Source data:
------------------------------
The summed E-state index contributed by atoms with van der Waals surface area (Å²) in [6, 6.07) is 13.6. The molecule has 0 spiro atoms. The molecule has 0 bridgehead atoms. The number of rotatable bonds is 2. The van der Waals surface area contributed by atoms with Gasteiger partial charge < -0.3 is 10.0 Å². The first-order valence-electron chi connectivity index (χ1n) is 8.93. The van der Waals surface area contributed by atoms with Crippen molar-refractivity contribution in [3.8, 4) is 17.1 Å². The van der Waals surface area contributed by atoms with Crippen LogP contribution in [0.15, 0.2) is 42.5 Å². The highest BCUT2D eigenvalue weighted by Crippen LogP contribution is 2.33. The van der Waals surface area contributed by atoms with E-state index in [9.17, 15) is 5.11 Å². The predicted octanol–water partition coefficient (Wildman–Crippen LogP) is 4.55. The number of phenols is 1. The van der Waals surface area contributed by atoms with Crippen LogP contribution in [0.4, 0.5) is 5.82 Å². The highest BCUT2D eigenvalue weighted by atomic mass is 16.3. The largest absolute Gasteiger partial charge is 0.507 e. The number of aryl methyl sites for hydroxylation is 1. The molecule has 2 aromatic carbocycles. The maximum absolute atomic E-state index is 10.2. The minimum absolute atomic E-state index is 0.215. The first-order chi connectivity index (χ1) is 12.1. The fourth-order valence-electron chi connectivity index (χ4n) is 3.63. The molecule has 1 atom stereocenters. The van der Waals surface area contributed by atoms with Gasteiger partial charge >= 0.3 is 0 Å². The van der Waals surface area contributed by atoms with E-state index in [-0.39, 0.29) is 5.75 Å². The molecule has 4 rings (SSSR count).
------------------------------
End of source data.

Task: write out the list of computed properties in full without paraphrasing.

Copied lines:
The summed E-state index contributed by atoms with van der Waals surface area (Å²) in [6, 6.07) is 13.6. The molecule has 0 spiro atoms. The molecule has 0 bridgehead atoms. The number of rotatable bonds is 2. The van der Waals surface area contributed by atoms with Gasteiger partial charge < -0.3 is 10.0 Å². The first-order valence-electron chi connectivity index (χ1n) is 8.93. The van der Waals surface area contributed by atoms with Crippen molar-refractivity contribution in [3.8, 4) is 17.1 Å². The van der Waals surface area contributed by atoms with Crippen LogP contribution in [0.15, 0.2) is 42.5 Å². The highest BCUT2D eigenvalue weighted by Crippen LogP contribution is 2.33. The van der Waals surface area contributed by atoms with E-state index in [9.17, 15) is 5.11 Å². The predicted octanol–water partition coefficient (Wildman–Crippen LogP) is 4.55. The number of phenols is 1. The van der Waals surface area contributed by atoms with Crippen LogP contribution in [0.4, 0.5) is 5.82 Å². The highest BCUT2D eigenvalue weighted by atomic mass is 16.3. The largest absolute Gasteiger partial charge is 0.507 e. The number of aryl methyl sites for hydroxylation is 1. The molecule has 2 aromatic carbocycles. The maximum absolute atomic E-state index is 10.2. The minimum absolute atomic E-state index is 0.215. The first-order chi connectivity index (χ1) is 12.1. The fourth-order valence-electron chi connectivity index (χ4n) is 3.63. The molecule has 1 atom stereocenters. The van der Waals surface area contributed by atoms with Gasteiger partial charge >= 0.3 is 0 Å². The van der Waals surface area contributed by atoms with E-state index in [-0.39, 0.29) is 5.75 Å². The molecule has 4 rings (SSSR count).